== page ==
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From: Denise K. Magner
Subject: The Quick Tip: How to Be a Caregiver While Caring for Your Career
It's not uncommon to lose professional ground because of obligations to elderly or disabled relatives.
By the time most academics find a tenure-track job (if they find one), they are in their early 30s. As luck would have it, that’s also the age when many people start dealing with aging or infirm relatives. We already know how parenting can set back an academic career — but so can being the primary unpaid caregiver for a chronically ill, disabled, or aged family member.
When nonwork hours are consumed with familial responsibilities, it can be nearly impossible to meet the ever-increasing expectations for publishing, teaching, and service. Additionally, because nonacademics often perceive the “life of the mind” to be easy, flexible, and lucrative, you are often the one the family turns to when a relative falls ill and needs help. Here are some coping strategies:
- Tell your colleagues about your family obligations. This can be tricky, but they can't help you if they don't know you need it. If your department chair and colleagues are aware of your situation, they may be less likely to ask you to do extra work and may be more forgiving if you miss a deadline.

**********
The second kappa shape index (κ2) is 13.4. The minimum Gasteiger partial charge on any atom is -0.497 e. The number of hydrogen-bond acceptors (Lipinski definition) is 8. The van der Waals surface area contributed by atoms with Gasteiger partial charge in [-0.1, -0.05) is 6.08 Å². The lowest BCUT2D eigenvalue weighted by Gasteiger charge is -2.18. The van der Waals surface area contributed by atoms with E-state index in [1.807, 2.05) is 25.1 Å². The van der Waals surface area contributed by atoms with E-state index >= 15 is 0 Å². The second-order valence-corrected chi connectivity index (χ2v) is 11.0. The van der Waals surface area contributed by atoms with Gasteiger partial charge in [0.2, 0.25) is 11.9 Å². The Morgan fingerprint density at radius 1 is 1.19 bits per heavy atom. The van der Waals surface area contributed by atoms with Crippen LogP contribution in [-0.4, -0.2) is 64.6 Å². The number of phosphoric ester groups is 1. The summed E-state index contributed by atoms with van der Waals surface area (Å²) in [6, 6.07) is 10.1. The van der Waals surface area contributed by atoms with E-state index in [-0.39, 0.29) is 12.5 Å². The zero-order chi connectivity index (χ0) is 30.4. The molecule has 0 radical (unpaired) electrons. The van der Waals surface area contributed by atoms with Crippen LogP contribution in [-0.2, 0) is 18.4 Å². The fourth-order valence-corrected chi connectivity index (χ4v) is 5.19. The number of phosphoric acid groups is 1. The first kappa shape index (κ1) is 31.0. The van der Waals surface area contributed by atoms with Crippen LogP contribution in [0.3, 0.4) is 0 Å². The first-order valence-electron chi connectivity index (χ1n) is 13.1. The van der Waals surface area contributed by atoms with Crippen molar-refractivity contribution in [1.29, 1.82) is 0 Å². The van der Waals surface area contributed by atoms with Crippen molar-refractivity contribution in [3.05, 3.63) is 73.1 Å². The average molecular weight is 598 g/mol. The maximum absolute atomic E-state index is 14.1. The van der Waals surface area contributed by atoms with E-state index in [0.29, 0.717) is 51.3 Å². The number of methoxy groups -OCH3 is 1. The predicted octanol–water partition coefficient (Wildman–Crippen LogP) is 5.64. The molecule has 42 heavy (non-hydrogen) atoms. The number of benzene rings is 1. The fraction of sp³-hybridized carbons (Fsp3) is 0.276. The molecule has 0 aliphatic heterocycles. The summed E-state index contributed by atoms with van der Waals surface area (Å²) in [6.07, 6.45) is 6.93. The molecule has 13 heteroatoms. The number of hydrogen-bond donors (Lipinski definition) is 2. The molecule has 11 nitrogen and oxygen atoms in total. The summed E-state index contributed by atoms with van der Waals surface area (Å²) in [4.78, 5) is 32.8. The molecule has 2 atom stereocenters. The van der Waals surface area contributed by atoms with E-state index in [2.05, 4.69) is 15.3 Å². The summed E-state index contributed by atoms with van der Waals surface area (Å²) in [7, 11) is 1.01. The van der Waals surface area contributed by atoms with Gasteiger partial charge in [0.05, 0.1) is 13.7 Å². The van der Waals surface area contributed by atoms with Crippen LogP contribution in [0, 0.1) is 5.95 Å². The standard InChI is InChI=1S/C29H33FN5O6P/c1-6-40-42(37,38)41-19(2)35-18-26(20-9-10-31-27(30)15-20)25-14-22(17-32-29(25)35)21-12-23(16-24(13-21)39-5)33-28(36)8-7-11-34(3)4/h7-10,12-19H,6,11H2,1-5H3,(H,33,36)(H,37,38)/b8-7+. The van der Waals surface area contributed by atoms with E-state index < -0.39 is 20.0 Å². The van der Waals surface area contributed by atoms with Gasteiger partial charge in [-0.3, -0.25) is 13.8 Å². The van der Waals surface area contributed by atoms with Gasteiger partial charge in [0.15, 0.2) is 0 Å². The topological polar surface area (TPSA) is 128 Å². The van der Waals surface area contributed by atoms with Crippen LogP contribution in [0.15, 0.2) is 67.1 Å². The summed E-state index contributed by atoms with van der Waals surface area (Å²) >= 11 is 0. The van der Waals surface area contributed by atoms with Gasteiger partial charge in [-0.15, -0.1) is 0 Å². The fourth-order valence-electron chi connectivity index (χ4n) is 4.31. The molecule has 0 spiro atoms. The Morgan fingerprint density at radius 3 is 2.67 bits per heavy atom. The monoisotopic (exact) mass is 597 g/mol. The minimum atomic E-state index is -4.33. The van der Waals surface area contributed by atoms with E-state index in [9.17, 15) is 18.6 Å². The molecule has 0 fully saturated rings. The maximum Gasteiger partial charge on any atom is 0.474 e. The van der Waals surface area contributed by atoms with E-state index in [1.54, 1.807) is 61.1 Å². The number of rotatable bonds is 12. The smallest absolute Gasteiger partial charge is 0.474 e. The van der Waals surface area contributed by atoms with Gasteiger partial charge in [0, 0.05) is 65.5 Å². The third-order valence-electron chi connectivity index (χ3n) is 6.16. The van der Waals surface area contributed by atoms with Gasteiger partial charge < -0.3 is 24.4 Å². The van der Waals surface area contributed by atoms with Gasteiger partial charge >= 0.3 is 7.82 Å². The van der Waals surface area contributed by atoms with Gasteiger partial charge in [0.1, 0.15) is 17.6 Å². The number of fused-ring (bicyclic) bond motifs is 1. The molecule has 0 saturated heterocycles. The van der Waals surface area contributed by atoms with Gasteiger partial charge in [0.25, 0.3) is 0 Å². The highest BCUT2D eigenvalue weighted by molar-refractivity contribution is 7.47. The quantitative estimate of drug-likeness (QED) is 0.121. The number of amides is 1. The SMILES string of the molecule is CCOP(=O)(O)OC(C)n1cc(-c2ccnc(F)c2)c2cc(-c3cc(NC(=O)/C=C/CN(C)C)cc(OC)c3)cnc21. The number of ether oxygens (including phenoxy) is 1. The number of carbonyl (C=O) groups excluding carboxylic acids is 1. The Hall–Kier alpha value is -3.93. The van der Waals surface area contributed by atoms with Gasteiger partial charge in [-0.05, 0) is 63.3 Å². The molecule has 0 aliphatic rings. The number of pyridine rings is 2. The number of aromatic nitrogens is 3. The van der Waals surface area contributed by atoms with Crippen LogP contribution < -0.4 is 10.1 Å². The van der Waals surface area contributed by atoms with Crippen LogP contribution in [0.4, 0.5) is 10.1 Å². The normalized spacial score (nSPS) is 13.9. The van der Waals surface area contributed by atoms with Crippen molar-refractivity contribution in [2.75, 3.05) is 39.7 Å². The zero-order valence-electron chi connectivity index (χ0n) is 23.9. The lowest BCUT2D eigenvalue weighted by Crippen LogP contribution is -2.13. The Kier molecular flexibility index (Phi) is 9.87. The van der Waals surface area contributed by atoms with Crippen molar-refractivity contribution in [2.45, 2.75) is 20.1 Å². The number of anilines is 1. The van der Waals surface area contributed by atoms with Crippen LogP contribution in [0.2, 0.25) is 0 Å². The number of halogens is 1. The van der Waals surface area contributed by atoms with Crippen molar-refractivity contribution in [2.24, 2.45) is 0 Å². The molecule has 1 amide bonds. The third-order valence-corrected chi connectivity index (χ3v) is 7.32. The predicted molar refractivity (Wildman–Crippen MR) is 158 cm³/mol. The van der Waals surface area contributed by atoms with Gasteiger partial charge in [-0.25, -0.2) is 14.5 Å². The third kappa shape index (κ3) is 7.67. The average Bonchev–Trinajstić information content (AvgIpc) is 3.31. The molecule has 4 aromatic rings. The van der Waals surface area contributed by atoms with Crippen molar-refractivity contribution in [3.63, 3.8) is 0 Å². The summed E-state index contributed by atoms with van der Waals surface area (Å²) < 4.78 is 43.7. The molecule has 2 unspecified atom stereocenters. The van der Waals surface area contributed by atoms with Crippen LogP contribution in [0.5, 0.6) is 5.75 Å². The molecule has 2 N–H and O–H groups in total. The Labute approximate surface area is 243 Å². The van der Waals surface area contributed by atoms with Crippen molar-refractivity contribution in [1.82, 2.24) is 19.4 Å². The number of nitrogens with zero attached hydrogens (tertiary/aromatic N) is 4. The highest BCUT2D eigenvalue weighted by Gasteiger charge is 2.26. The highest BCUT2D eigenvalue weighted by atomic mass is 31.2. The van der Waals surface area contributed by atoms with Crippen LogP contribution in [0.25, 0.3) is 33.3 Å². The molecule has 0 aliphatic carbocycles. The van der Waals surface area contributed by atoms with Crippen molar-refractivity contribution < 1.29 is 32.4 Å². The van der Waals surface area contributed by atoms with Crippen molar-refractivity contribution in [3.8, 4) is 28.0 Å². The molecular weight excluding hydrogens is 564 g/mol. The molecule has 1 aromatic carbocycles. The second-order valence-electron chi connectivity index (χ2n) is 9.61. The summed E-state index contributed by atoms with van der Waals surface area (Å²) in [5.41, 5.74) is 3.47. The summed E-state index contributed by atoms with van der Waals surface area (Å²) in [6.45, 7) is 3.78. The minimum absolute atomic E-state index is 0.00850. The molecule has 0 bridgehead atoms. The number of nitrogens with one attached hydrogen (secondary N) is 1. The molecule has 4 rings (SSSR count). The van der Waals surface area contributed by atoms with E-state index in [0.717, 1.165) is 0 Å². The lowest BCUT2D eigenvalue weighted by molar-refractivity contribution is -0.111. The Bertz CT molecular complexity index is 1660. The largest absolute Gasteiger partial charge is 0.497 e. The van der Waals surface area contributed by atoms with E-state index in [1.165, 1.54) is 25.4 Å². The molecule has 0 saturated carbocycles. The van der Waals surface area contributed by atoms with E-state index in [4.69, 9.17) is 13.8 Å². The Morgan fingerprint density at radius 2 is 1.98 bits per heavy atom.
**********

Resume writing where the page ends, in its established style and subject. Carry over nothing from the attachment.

- Be a stickler about your work hours and job duties. You may feel uncomfortable sharing your personal life with colleagues, but you are well within your rights to control your own work schedule. Be sure that your signed contract clearly describes your teaching load, scholarship expectations, and service requirements — and use it as a guide.
- Write when you can, but try to keep a schedule. Writing for 15 minutes a day doesn’t work for everyone. If you need to write in large chunks of time, choose a day and time when you can be away from home.
Continue reading: "How to Be a Caregiver While Caring for Your Career," by Manya Whitaker
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